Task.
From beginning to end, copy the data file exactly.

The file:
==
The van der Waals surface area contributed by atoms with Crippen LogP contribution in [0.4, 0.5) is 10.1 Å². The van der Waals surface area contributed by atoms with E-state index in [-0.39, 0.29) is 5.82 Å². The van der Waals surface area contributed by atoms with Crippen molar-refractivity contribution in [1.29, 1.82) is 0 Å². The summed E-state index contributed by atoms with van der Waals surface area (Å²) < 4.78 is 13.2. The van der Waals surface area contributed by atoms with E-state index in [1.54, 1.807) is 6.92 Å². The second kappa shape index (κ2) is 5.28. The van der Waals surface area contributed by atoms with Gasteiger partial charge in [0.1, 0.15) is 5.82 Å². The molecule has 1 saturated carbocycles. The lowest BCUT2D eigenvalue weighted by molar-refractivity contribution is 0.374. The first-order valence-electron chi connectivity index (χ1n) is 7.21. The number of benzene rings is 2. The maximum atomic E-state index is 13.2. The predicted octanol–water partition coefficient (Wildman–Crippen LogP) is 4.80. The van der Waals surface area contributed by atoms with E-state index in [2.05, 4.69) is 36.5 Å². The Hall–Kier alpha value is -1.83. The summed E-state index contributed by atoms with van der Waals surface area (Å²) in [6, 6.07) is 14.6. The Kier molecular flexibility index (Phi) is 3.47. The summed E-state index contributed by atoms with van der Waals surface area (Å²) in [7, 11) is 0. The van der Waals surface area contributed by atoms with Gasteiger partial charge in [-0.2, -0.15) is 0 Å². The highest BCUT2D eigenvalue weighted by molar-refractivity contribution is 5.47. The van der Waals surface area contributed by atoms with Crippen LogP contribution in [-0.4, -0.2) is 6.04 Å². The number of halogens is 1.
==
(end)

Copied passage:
The van der Waals surface area contributed by atoms with Crippen LogP contribution in [0.4, 0.5) is 10.1 Å². The van der Waals surface area contributed by atoms with E-state index in [-0.39, 0.29) is 5.82 Å². The van der Waals surface area contributed by atoms with Crippen molar-refractivity contribution in [1.29, 1.82) is 0 Å². The summed E-state index contributed by atoms with van der Waals surface area (Å²) < 4.78 is 13.2. The van der Waals surface area contributed by atoms with E-state index in [1.54, 1.807) is 6.92 Å². The second kappa shape index (κ2) is 5.28. The van der Waals surface area contributed by atoms with Gasteiger partial charge in [0.1, 0.15) is 5.82 Å². The molecule has 1 saturated carbocycles. The lowest BCUT2D eigenvalue weighted by molar-refractivity contribution is 0.374. The first-order valence-electron chi connectivity index (χ1n) is 7.21. The number of benzene rings is 2. The maximum atomic E-state index is 13.2. The predicted octanol–water partition coefficient (Wildman–Crippen LogP) is 4.80. The van der Waals surface area contributed by atoms with E-state index in [2.05, 4.69) is 36.5 Å². The Hall–Kier alpha value is -1.83. The summed E-state index contributed by atoms with van der Waals surface area (Å²) in [6, 6.07) is 14.6. The Kier molecular flexibility index (Phi) is 3.47. The summed E-state index contributed by atoms with van der Waals surface area (Å²) in [7, 11) is 0. The van der Waals surface area contributed by atoms with Gasteiger partial charge in [-0.2, -0.15) is 0 Å². The highest BCUT2D eigenvalue weighted by molar-refractivity contribution is 5.47. The van der Waals surface area contributed by atoms with Crippen LogP contribution in [-0.4, -0.2) is 6.04 Å². The number of halogens is 1.